The Bosch engineering tools team used MATLAB to develop ENValyzer, a tool that simplifies analysis without compromising integrity and helps engineers arrive at better decisions. The team used the object-oriented programming capabilities of the MATLAB language to simplify ongoing maintenance tasks, including the creation of more than 250 class definition files for the complete application.
ENValyzer uses MATLAB capabilities to read and write measurement data in multiple formats from test benches, vehicles, and acquisition systems.
Using MATLAB and MATLAB toolboxes, the team added several general-purpose analysis capabilities to ENValyzer, including functions for regression analysis, curve fitting, filtering, spectral analysis, data smoothing, and principal component analysis (PCA) calculations. They also developed MATLAB functions for domain-specific analysis.
To enable engineers to visualize analysis results in ENValyzer, the team used MATLAB to add single, secondary, matrix plot, and multiple axis views.
The team added support for generating analysis and visualization reports in PDF, HTML, and Microsoft PowerPoint® formats that show results in tables and plots. Users can create and customize reporting templates for various domains.
Once the team had created this initial version of ENValyzer, they used Signal Processing Toolbox™ functions to add more advanced features for performing Fourier analysis, removing noise with Chebyshev and Butterworth filters, and applying Savitzky-Golay smoothing filters.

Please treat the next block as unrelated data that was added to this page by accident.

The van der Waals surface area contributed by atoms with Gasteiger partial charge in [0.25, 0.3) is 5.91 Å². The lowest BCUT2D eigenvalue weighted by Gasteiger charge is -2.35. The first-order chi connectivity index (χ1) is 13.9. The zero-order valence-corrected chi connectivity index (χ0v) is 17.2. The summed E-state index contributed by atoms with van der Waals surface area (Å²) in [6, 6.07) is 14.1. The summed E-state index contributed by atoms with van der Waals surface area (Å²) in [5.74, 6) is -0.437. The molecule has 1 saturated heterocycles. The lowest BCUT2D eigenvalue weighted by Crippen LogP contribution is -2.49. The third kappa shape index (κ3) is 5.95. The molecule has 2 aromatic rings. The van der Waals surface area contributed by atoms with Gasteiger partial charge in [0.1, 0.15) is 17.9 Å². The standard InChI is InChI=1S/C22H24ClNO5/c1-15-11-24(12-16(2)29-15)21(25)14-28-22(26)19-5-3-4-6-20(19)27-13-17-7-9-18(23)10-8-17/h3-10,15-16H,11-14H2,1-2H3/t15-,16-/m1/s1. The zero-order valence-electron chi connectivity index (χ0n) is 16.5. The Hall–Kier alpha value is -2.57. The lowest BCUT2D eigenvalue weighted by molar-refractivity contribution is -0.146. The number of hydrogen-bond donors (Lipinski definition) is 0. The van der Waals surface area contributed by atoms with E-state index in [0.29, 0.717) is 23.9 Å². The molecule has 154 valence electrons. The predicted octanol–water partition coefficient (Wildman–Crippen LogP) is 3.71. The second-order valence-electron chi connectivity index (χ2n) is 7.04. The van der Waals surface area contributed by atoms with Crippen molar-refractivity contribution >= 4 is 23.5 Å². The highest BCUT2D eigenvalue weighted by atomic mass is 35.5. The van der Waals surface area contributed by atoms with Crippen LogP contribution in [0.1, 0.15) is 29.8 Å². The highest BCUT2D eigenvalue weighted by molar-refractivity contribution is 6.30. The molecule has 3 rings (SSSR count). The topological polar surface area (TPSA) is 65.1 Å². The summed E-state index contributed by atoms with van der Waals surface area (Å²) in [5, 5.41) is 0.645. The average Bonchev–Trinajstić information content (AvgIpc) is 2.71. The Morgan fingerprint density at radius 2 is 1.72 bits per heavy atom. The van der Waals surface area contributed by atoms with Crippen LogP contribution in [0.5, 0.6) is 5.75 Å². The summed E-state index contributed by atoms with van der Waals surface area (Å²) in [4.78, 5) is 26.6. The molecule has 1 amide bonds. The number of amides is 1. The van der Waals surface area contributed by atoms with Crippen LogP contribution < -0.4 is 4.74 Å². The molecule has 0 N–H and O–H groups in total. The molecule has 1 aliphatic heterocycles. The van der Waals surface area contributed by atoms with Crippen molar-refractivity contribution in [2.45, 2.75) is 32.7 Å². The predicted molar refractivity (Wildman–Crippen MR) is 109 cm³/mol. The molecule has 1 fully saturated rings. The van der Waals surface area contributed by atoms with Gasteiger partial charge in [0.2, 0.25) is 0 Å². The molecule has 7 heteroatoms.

They used these new features to automate processes frequently performed by test and validation engineers in specific domains. For the steering group, for example, they added an ENValyzer function that performs filtering, smoothing, and other signal processing operations on steering angle, torque, and other measurement channels to automatically assess the quality of steering gears.
The team added support for running calculations on multiple processor cores simultaneously using Parallel Computing Toolbox™, enabling engineers to analyze several data files at once.
Using MATLAB Compiler™, they created a standalone version of ENValyzer that can be used by test engineers who do not have MATLAB installed.
Bosch is currently using ENValyzer in production, and now offers the tool commercially to other companies via the MathWorks Connections Program and through other marketing forums. Bosch engineers in India, Germany, and North American use ENValyzer to evaluate common rail system and steering system data and to validate steering gear and fuel-level sensors.